They already don't use the full available thrust of the existing TF33s due to issues with the vertical stabalizer. The G and H model B-52s have a shortened vertical stabalizer due to the emphasis their design had on low level penetration bombing. That reduced the available yaw authority of the the vert. stab. to a point where a multiple engine out scenario on the same side right at V1 is essentially unrecoverable. By limiting the maximum thrust generated by the engines during take-off, the possible yaw effect of the thrust imbalance is kept within the envelope that the plane can be potentially recovered from. This isn't something that I'm just yanking out of thin air, this has been written about by actual B-52 flight crews.

As it stands right now, the B-52H is volume limited, not weight limited. It can carry almost anything that you can shove in its belly and hang on its pylons and doesn't need any more thrust. Due to the location of the added IR and Optical targeting pod that was added to its chin, it is also limited in maximum cruising speed. This is because it creates regions of transonic airflow around the nose, causing vibration and drag. So, it can't use extra power on take-off, and it can't use it to go any faster during cruise. About the only place where additional engine power might come in handy would be climb performance when at maximum war load, but even then, it is still cruise speed limited. To climb much faster than it currently does, it would need to climb at an unneccessarily steep angle of attack, which just isn't needed. Any additional power is essentially wasted. It's better to keep the listed power on the BR 725 or make a minor software adjustment to precisely match the TF33 power output and keep the engine well within its operational envelope, maximizing its on-wing life.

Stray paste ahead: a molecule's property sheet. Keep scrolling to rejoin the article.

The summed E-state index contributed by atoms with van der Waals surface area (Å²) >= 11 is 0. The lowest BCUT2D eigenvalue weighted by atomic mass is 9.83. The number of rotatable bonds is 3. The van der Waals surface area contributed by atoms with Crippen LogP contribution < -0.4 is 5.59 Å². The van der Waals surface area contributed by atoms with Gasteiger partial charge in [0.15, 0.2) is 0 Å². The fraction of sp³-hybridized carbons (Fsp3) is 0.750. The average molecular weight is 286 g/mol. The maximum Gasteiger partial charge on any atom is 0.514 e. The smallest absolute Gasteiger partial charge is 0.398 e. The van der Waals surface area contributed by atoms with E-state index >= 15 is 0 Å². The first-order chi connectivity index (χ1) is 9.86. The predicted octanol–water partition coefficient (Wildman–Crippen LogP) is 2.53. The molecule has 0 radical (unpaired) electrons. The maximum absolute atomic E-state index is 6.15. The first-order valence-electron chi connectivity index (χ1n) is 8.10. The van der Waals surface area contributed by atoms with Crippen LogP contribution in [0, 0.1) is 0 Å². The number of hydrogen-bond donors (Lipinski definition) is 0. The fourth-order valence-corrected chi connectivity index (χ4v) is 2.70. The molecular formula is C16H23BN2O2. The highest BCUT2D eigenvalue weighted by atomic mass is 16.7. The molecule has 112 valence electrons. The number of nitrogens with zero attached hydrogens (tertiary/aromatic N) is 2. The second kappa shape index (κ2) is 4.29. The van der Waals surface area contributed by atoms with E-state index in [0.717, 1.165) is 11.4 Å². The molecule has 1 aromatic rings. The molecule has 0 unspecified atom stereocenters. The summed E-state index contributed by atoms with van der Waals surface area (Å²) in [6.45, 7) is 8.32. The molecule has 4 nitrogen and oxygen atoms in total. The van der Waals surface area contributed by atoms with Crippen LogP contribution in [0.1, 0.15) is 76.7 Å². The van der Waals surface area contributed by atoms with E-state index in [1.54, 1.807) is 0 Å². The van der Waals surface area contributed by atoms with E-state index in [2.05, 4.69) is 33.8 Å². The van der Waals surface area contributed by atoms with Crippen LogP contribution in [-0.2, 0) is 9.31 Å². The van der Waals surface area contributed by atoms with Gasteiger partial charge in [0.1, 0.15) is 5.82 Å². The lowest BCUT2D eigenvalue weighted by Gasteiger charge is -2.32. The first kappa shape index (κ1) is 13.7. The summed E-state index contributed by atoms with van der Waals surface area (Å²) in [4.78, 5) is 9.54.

As for having it license built in the US or built by a NATO ally, I don't personally have a skin in the game. The USAF already uses Gulfstream aircraft for transporting VIPs around that are equiped with BR 700 series engines that were made by RR directly, so this is not without precedent.

Pull the TF33s, make the needed interior modifications to the engine nacells, wire up the new FADEC system and replace the upper wing skin while you're at it. Once you're done, you'll have a bomber that, once fully fueled and loaded with bombs, can essentially cover 95% of the planet from the closest US Air Base without needing to refuel. It will have modern, reliable engines that are both quieter, cleaner, and more fuel efficient than the existing ones.

What's not to love?
 
mmo
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Re: Best Replacement Engines for the B52

Wed Aug 16, 2017 6:58 am

LightningZ71 wrote: